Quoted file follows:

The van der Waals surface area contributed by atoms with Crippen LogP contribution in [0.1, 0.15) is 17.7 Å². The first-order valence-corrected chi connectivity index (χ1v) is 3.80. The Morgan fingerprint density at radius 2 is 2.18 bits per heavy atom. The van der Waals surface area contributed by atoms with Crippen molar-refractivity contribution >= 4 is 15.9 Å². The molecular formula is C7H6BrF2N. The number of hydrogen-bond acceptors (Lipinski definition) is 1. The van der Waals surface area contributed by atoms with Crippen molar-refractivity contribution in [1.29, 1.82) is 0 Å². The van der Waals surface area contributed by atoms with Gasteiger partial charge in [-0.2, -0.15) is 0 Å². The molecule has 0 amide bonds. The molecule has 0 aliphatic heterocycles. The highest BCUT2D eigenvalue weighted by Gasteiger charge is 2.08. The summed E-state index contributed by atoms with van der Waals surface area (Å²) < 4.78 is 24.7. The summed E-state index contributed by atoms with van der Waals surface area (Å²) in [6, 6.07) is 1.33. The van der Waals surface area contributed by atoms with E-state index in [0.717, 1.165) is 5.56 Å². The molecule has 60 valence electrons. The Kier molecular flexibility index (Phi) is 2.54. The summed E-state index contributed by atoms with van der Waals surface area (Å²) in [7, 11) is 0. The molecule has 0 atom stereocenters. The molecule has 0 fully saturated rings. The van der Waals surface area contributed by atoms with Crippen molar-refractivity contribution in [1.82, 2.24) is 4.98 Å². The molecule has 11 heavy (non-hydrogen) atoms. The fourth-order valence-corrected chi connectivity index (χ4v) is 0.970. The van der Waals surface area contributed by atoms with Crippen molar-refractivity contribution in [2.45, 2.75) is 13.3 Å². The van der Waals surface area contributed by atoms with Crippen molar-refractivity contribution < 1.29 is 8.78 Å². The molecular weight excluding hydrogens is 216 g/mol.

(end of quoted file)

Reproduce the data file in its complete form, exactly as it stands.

The van der Waals surface area contributed by atoms with Crippen LogP contribution in [0.1, 0.15) is 17.7 Å². The first-order valence-corrected chi connectivity index (χ1v) is 3.80. The Morgan fingerprint density at radius 2 is 2.18 bits per heavy atom. The van der Waals surface area contributed by atoms with Crippen molar-refractivity contribution >= 4 is 15.9 Å². The molecular formula is C7H6BrF2N. The number of hydrogen-bond acceptors (Lipinski definition) is 1. The van der Waals surface area contributed by atoms with Crippen molar-refractivity contribution in [1.29, 1.82) is 0 Å². The van der Waals surface area contributed by atoms with Gasteiger partial charge in [-0.2, -0.15) is 0 Å². The molecule has 0 amide bonds. The molecule has 0 aliphatic heterocycles. The highest BCUT2D eigenvalue weighted by Gasteiger charge is 2.08. The summed E-state index contributed by atoms with van der Waals surface area (Å²) < 4.78 is 24.7. The summed E-state index contributed by atoms with van der Waals surface area (Å²) in [6, 6.07) is 1.33. The van der Waals surface area contributed by atoms with E-state index in [0.717, 1.165) is 5.56 Å². The molecule has 60 valence electrons. The Kier molecular flexibility index (Phi) is 2.54. The summed E-state index contributed by atoms with van der Waals surface area (Å²) in [7, 11) is 0. The molecule has 0 atom stereocenters. The molecule has 0 fully saturated rings. The van der Waals surface area contributed by atoms with Crippen molar-refractivity contribution in [1.82, 2.24) is 4.98 Å². The molecule has 11 heavy (non-hydrogen) atoms. The fourth-order valence-corrected chi connectivity index (χ4v) is 0.970. The van der Waals surface area contributed by atoms with Crippen molar-refractivity contribution in [2.45, 2.75) is 13.3 Å². The van der Waals surface area contributed by atoms with Crippen molar-refractivity contribution < 1.29 is 8.78 Å². The molecular weight excluding hydrogens is 216 g/mol.